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Microsoft Exchange Server 2016 PRO*

Course Description

10:24

64

Microsoft Exchange Server is a mail server that runs on Windows Server. It lets your users be more productive by helping them manage increasing volumes of communications across multiple devices and work together more effectively as teams. With Exchange Server you can increase user productivity and keep your organization safe, while maintaining the control you need.

Gain the knowledge needed to integrate Microsoft Exchange Server 2016 into your enterprise.

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Course Syllabus

Lesson 1: An Introduction to Exchange Server 2016
Lesson 2: Deploying Exchange Server 2016
Lesson 3: The Basics of Working with Exchange Server
Lesson 4: Mailbox Clients
Lesson 5: Exchange Server Security
Lesson 6: Message Hygiene
Lesson 7: Mobile Messaging
Lesson 8: Exchange Server Coexistence
Lesson 9: Phasing Out Exchange Server 2013
Lesson 10: Database Availability Groups
Lesson 11: Compliance
Lesson 12: Message Retention
Lesson 13: Office 365
Lesson 14: Helpful Tools

Microsoft Exchange Server is Microsoft’s email, calendaring, contact, scheduling and collaboration platform. It is deployed on the Windows Server operating system (OS) for business use. Microsoft designed Exchange Server to give users access to the messaging platform from mobile devices, desktops and web-based systems. Telephony capabilities in Exchange Server support voice messages.

Exchange Server is an enterprise-class collaboration product that primarily focuses on sending, receiving and storing email messages. In addition to managing messaging traffic, Exchange Server provides several other collaboration features, like calendaring, and tight integration with other Microsoft Office applications.

Exchange Server is known for its high availability (HA) features that ensure continued service in different outage scenarios. This includes design paths that can ensure service during single-server failures or data center outages.

The 2019 release provides significantly faster and more reliable failover between servers. It was designed to improve overall performance and take advantage of the latest storage hardware, including larger disks and solid-state drives (SSDs).

Additional features in Exchange server 2019 include :
provides support for up to 256 GB of memory and 48 CPU cores.
enables installations on Windows Server Core.
enables external access to Exchange admin center (EAC) and the Exchange Management Shell to be blocked natively.
employs dynamic memory cache allocation to optimize memory usage for active databases.
prevents attendees from forwarding meeting invitations.

Provides end users with additional Out of Office options.
enables administrators to cancel meetings that were organized by a user who has left the company.
enables administrators to assign delegate permissions and
enables email addresses that contain non-English characters to be routed and delivered natively.

Exchange Server has several important features to maintain resilience and HA. The mailbox server components of Exchange rely on database availability groups (DAGs). Client access server components rely on load balancing.

Exchange 2016 removed the ability to install separate Exchange Server roles on separate physical servers except for the Edge Transport role. Exchange Server 2016 was first released Oct. 1, 2015, as build 15.01.0225.042.

Exchange Server was first released in a private preview in 1993. In 1996, the first publicly available version of Exchange Server was released as Exchange 4.0. The 4.0 version number in the first release of Exchange was meant to signify it was the upgrade from Microsoft Mail 3.5, but these were two drastically different programs. Exchange 4.0 used the X.500 protocol for directory services and mail delivery.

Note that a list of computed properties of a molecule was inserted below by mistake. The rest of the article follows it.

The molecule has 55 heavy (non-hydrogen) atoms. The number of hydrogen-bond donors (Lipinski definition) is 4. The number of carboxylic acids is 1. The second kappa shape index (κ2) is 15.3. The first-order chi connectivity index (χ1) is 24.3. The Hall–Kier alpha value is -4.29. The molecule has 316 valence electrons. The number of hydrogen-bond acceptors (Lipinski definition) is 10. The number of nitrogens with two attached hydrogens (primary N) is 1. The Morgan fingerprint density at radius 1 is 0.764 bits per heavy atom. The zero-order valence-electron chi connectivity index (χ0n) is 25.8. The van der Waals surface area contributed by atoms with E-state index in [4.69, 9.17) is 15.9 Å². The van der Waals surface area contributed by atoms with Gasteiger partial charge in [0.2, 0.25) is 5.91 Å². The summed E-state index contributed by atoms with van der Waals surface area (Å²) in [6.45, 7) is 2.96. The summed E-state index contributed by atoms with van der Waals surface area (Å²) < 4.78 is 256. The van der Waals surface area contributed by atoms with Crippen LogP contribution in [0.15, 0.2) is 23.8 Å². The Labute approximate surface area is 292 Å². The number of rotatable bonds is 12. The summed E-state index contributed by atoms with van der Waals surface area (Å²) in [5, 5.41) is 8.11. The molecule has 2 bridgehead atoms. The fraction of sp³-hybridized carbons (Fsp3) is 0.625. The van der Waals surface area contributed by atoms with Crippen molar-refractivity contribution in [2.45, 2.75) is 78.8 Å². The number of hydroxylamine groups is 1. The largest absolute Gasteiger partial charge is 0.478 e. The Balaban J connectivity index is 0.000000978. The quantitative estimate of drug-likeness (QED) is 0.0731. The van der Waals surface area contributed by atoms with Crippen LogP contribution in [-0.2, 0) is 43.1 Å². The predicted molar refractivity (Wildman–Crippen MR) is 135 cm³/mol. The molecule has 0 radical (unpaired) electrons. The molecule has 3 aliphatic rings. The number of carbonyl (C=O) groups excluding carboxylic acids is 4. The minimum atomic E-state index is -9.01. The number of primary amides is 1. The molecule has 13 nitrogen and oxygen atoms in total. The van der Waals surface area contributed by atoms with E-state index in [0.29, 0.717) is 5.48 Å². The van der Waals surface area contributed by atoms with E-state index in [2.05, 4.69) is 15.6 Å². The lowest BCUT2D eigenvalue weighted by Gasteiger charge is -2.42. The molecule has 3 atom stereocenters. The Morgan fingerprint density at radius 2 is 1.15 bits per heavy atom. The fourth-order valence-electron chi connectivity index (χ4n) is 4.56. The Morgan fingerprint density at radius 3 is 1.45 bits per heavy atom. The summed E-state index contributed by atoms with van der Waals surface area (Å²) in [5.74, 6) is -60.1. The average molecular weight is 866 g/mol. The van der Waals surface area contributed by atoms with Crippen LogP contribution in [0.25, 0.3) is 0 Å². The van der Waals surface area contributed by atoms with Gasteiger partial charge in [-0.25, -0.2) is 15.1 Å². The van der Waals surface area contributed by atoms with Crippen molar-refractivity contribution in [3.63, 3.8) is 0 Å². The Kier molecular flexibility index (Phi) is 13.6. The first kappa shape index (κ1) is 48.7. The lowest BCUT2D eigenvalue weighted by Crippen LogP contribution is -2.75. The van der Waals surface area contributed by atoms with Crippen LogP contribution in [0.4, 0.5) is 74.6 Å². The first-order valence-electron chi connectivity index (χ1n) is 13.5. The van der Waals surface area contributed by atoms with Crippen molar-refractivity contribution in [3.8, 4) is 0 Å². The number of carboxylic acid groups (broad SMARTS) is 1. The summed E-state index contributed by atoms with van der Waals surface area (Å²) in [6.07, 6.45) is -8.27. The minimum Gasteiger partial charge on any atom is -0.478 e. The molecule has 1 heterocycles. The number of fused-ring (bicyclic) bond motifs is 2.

In 1997, Exchange 5.0 was released. This was the first version of Exchange to feature Simple Mail Transfer Protocol (SMTP) as the mail server delivery protocol. SMTP made Exchange 5.0 the first version able to communicate with other messaging platforms across the internet. Exchange 5.0 also introduced OWA in Exchange 5.0 in a post-release service pack.

Exchange 5.5 was released less than a year after Exchange 5.0 and was the first version of Exchange to come in Standard and Enterprise editions. Exchange 5.5 also included the introduction of recovery for deleted items and support for Internet Message Access Protocol 4 (IMAP4) and Lightweight Directory Access Protocol (LDAP) v3 clients.

Exchange Server 2000 was released two years later to coincide with the release of AD. Exchange 2000 included an Instant Messaging feature that was later spun off to Office Communications Server. Exchange Server 2000 was not widely adopted.

Exchange Server 2003 was a huge step forward for Exchange, both in functionality and adoption. Exchange Server 2003 started the trend of differentiating different Exchange servers to meet different functions. While the same software was installed on all Exchange servers, 2003 did support the idea of designating some servers as front-end servers to host client connections. Exchange 2003 also made migrations from previous versions of Exchange much easier by enabling the coexistence of 2003 servers in organizations that were still running previous versions.

Exchange Server 2007 was another major version that included a lot of new functionality. At release, Exchange 2007 did not support public folders, but that support was returned with Service Pack 1 (SP1) after customer complaints. Exchange 2007 was the first major Microsoft product to fully embrace PowerShell. For the first time, all functionality of Exchange was available as PowerShell commands, although some functionality did not have graphical user interface (GUI) controls.

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